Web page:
This games been part of my life for some time, I did the PC Engine port of it, and gave some advice on the C64 one, and did a Spectrum Next demo of it. It has always “looked” amazing on lower end platforms, a technical tour de force if you will, though most will agree the gameplay has always lacked.
I thought I’d discuss porting the game to the PC Engine, and the various issues I might have had. I also thought it might be fun to break down the initial level visuals, and show that while it’s actually incredibly simple, it’s also incredibly well thought out. So lets start with the Amiga version first.
First the Amiga version is in Dual Playfield mode (obviously), and much of the background is in one playfield, while the foreground stuff is in the other. On the Amiga, this is pretty simple. The moon in the background is a hardware sprite, as is the “blimp” and the panel, while the wall is again the foreground playfield just scrolling at a different rate.
Here you can see the layers broken down. The Amiga has what’s known as a copper list, and this allows you to change hardware registers based on where the video raster is on the screen. Which leads us to how is the screen drawn? A computer display is output from the top left, and then draws left to right, then downwards. There are various “blanking” periods where the “beam” fly’s back to start drawing the next line – or from the bottom to the top. So what the Copper does, is waits for a line, then a horizontal position, then changes values – usually scrolling registers, or in the case of sprites, sometimes the layer priority. This lets us put sprites on top (like the lives), the into the background for the blimp and moon.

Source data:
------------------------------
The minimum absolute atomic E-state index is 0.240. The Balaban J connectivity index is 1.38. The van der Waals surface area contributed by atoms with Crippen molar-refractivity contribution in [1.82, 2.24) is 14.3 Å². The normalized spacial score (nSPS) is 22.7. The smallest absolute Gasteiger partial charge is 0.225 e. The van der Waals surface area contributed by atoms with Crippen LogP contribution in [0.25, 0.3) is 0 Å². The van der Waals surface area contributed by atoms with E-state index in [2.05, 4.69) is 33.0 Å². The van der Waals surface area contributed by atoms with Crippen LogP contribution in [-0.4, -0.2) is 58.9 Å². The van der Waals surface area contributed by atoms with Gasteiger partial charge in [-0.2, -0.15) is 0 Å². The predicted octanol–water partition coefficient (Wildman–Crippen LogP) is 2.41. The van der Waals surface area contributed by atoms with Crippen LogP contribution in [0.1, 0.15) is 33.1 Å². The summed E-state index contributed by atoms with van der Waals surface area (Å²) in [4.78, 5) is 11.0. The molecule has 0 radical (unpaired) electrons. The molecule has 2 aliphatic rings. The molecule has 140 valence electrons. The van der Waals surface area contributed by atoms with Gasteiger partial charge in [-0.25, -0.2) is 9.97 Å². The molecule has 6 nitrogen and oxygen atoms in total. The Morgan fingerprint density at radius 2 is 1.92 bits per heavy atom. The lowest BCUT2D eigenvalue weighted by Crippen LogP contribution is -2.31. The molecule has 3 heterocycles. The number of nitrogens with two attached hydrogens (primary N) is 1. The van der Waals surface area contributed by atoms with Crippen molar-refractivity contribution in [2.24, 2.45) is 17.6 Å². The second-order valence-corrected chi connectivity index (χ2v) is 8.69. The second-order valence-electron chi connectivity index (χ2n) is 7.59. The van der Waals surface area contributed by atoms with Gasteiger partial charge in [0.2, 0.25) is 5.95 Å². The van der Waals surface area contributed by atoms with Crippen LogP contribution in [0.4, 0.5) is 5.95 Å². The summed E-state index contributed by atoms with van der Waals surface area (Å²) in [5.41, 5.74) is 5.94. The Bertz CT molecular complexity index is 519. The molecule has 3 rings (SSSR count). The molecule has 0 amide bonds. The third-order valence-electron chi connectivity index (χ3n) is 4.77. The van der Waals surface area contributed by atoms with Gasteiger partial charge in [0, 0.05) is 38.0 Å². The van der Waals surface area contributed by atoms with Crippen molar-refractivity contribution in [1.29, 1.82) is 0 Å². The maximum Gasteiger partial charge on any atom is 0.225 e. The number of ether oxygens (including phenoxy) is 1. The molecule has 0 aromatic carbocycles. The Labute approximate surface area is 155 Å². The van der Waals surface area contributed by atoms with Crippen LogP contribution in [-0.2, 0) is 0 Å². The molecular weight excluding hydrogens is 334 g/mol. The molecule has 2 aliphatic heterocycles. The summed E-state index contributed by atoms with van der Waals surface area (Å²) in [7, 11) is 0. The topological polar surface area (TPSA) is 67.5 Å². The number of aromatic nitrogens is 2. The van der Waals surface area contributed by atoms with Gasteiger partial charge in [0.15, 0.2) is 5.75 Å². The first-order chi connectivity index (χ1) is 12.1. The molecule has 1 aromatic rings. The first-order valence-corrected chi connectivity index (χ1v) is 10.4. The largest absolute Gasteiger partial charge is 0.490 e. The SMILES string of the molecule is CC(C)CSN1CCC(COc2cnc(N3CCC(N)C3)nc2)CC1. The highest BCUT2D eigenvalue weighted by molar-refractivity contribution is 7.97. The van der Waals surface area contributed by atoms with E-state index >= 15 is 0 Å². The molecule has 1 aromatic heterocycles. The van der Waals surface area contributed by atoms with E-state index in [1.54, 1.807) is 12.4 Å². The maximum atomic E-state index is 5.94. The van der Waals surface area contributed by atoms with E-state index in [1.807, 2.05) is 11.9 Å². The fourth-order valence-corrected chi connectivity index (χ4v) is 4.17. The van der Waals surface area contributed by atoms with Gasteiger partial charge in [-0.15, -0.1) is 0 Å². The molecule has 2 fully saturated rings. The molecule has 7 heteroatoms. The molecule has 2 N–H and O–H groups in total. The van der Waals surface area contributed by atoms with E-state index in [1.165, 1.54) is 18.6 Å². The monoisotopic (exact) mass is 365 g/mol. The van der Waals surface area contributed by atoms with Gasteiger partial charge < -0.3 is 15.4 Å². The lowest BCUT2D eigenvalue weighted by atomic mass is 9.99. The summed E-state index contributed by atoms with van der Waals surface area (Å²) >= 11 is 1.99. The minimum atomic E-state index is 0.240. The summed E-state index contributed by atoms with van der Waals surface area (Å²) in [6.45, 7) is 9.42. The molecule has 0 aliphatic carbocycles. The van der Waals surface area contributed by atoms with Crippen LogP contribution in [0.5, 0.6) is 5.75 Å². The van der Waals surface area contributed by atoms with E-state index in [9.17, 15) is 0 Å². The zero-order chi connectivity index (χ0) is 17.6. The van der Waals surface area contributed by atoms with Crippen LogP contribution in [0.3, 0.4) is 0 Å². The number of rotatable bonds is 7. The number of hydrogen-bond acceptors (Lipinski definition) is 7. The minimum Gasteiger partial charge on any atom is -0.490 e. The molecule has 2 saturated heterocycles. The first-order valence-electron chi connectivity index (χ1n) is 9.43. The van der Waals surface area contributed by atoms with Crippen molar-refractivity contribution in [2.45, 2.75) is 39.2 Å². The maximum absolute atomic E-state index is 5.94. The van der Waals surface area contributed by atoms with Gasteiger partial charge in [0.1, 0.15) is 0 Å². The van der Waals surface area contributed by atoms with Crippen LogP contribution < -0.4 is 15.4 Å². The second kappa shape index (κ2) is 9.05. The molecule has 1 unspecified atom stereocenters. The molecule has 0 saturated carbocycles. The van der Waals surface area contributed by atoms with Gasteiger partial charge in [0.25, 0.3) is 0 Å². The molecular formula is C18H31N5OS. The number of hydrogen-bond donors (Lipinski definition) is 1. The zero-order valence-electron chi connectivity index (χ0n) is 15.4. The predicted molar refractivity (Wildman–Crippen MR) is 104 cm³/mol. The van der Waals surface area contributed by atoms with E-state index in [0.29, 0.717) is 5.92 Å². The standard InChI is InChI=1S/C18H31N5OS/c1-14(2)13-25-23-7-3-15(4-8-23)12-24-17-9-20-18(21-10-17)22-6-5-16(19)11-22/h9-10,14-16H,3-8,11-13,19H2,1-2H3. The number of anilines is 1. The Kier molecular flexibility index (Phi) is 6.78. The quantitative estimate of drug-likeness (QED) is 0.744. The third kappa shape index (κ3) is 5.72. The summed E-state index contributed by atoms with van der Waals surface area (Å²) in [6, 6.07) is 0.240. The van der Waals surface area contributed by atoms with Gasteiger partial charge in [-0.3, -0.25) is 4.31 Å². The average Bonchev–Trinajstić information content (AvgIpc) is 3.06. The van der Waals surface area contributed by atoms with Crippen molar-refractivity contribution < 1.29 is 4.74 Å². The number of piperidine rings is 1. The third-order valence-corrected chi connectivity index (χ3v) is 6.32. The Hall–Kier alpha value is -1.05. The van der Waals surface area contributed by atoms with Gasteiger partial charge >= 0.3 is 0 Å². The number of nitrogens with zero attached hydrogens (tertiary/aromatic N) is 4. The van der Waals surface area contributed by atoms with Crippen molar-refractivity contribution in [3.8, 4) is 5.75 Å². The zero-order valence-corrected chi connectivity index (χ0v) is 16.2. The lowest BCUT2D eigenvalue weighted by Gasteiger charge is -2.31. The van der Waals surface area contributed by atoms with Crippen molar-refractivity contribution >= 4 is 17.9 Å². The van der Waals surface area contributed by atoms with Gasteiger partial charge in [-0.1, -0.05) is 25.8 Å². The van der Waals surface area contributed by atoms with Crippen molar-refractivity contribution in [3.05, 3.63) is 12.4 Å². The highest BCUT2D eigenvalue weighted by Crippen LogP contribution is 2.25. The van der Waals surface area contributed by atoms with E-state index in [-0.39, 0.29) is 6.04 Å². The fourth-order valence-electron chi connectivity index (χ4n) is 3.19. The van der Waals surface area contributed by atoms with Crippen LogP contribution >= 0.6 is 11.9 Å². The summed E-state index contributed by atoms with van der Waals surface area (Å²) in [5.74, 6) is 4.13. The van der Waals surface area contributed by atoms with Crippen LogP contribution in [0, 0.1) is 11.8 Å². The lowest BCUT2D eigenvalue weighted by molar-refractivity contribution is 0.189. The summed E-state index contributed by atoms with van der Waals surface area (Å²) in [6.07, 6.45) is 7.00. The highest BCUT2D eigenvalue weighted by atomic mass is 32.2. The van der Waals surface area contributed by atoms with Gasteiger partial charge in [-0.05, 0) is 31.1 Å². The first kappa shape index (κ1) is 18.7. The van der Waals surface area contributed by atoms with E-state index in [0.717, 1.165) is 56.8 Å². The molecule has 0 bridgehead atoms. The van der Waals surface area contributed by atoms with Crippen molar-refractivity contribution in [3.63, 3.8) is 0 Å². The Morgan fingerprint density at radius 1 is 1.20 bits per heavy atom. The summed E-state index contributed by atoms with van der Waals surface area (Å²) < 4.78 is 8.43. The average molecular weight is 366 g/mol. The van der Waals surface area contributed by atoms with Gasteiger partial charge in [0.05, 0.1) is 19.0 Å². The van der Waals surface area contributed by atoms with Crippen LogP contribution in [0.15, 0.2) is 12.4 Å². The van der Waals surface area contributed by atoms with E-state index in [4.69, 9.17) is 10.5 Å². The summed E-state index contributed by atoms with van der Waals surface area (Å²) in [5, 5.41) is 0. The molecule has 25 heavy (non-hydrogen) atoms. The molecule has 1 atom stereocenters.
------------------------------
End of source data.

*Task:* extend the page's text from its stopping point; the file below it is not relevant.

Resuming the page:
This is also true for the scrolling background. While a single bitmap, the clouds and the ground have copper-raster changes to do scrolling at different points, giving about 13 layers of parallax scrolling. The Wall is also the foreground bitmap, and explains when you kill a baddie, it clips into the ground, because if it didn’t, it would overwrite the wall.
Each platform differs, so how does the PC Engine handle the layers – especially as it doesn’t have dual playfield mode
So here you can see with only one playfield, I had to get creative. The panel and the clouds are sprites, with the clouds put into the background, while I had to also make the tree trunks sprites as well so they could go over the hills easily. This does limit the looks of the levels, but it’s fast, and easy. The tree trunks were 64x32s – one sprite each. The beast is also obviously a sprite, as is anything else that needs to appear in front of the mountains – in this case, the wall.
Baddies were also sprites, as was the dragon that flew over at the top. You’ll notice there is no wall here. This is because I had to disable sprites midway through the grass so that baddies would fall “into” grass – just like the Amiga version. This meant I couldn’t use sprites for the wall, and the lack of playfields meant there was no wall here. The colour changes were raster splits – just like colour bars on the C64.
The tops of the trees, the mountains, and the grass were all on the same tilemap layer, with raster splits to change the scrolling speeds.
In retrospect, with the speed of the CPU, it might have been interesting to try and software “mask” the mountains into the trees, this would have meant far more interesting tree trunks and being closer to the Amiga version.
So what about the ZX Spectrum Next version? It ironically looks closer to the Amiga one than the PC Engine version does